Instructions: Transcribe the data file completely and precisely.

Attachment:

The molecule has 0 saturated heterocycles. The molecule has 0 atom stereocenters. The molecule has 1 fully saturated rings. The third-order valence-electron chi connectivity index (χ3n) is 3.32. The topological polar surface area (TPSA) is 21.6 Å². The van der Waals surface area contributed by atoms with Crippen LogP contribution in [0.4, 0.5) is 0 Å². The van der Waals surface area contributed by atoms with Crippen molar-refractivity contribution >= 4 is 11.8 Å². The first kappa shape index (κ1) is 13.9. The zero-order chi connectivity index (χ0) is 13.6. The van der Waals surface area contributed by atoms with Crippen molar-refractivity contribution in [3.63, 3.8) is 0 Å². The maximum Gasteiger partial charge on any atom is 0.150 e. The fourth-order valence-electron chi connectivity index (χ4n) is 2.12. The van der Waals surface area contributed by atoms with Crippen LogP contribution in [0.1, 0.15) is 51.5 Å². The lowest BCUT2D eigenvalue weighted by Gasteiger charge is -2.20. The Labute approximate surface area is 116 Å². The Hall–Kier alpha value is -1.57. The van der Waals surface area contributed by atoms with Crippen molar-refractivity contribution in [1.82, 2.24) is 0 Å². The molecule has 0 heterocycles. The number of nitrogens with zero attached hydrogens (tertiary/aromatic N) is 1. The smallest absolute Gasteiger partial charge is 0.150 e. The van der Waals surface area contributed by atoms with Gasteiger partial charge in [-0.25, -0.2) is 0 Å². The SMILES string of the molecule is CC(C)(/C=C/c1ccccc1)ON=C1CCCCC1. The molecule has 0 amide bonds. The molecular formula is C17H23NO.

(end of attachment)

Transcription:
The molecule has 0 saturated heterocycles. The molecule has 0 atom stereocenters. The molecule has 1 fully saturated rings. The third-order valence-electron chi connectivity index (χ3n) is 3.32. The topological polar surface area (TPSA) is 21.6 Å². The van der Waals surface area contributed by atoms with Crippen LogP contribution in [0.4, 0.5) is 0 Å². The van der Waals surface area contributed by atoms with Crippen molar-refractivity contribution >= 4 is 11.8 Å². The first kappa shape index (κ1) is 13.9. The zero-order chi connectivity index (χ0) is 13.6. The van der Waals surface area contributed by atoms with Crippen molar-refractivity contribution in [3.63, 3.8) is 0 Å². The maximum Gasteiger partial charge on any atom is 0.150 e. The fourth-order valence-electron chi connectivity index (χ4n) is 2.12. The van der Waals surface area contributed by atoms with Crippen LogP contribution in [0.1, 0.15) is 51.5 Å². The lowest BCUT2D eigenvalue weighted by Gasteiger charge is -2.20. The Labute approximate surface area is 116 Å². The Hall–Kier alpha value is -1.57. The van der Waals surface area contributed by atoms with Crippen molar-refractivity contribution in [1.82, 2.24) is 0 Å². The molecule has 0 heterocycles. The number of nitrogens with zero attached hydrogens (tertiary/aromatic N) is 1. The smallest absolute Gasteiger partial charge is 0.150 e. The van der Waals surface area contributed by atoms with Gasteiger partial charge in [-0.25, -0.2) is 0 Å². The SMILES string of the molecule is CC(C)(/C=C/c1ccccc1)ON=C1CCCCC1. The molecule has 0 amide bonds. The molecular formula is C17H23NO.